By Nqobile Tshili
ZESA Holdings yesterday said it is implementing prolonged load shedding following a technical fault at Hwange Power Station.
The power utility said it was moving to Stage 2 load shedding that has previously seen customers going for up to 18 hours per day without electricity.
Before the latest technical fault at Hwange Power Station, power generated locally and imports from South Africa and Mozambique saw customers enjoying longer hours with power.
In a statement yesterday, the power utility said increased load shedding would persist until the fault is rectified.
“Zesa Holdings would like to advise its valued customers countrywide that there was a technical fault at Hwange Power Station this afternoon Monday 11 November 2019, resulting in an increase in load shedding outside the publicised schedule.
“Load shedding is now being implemented at Stage 2 until the fault at Hwange has been rectified,” reads the statement.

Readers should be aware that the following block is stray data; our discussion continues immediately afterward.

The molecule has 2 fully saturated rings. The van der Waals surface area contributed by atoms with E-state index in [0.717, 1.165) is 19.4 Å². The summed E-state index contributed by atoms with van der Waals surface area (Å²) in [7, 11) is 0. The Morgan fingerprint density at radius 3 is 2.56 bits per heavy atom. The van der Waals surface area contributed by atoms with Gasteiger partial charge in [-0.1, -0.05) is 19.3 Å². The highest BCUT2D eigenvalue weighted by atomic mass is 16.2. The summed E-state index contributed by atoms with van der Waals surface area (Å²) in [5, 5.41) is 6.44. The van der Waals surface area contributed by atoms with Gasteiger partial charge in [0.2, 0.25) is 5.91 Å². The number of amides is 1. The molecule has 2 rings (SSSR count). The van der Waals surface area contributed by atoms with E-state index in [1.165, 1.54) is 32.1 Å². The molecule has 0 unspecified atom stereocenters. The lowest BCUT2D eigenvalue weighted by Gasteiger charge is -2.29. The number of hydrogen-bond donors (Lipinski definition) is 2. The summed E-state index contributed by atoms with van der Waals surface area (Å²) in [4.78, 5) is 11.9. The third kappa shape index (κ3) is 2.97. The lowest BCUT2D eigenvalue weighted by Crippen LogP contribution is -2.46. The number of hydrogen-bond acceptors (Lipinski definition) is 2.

According to Zesa, Stage 1 load shedding happens to the first group of customers as listed on its schedule and these are switched off as the power shortfall will be within planned limits.
In the event that the power shortfall increases beyond the planned limits, load shedding will move to Stage 2.
Zesa said while it is importing electricity to augment national supplies, power would remain constrained.
“While all efforts are being made to improve the power supply availability through imports, the supply situation remains fragile.
“Customers are advised to use the available power very sparingly and will be updated as the situation improves. The inconvenience caused is sincerely regretted,” it said.
The Hwange Power Station has outlived its lifespan resulting in it having consistent breakdowns.
The country’s power shortage is worsened by subdued electricity generation at the Kariba Hydro Power Station due to poor rains in the 2018/19 rainy season.
The Government is importing power from South Africa and Mozambique to address the suppressed electricity generation.
The Government has also poured resources for the rehabilitation of Hwange unit 7 and 8 as it strives to improve the country’s electricity generation which is key in its bid to attain an upper middle income status by 2030. The Chronicle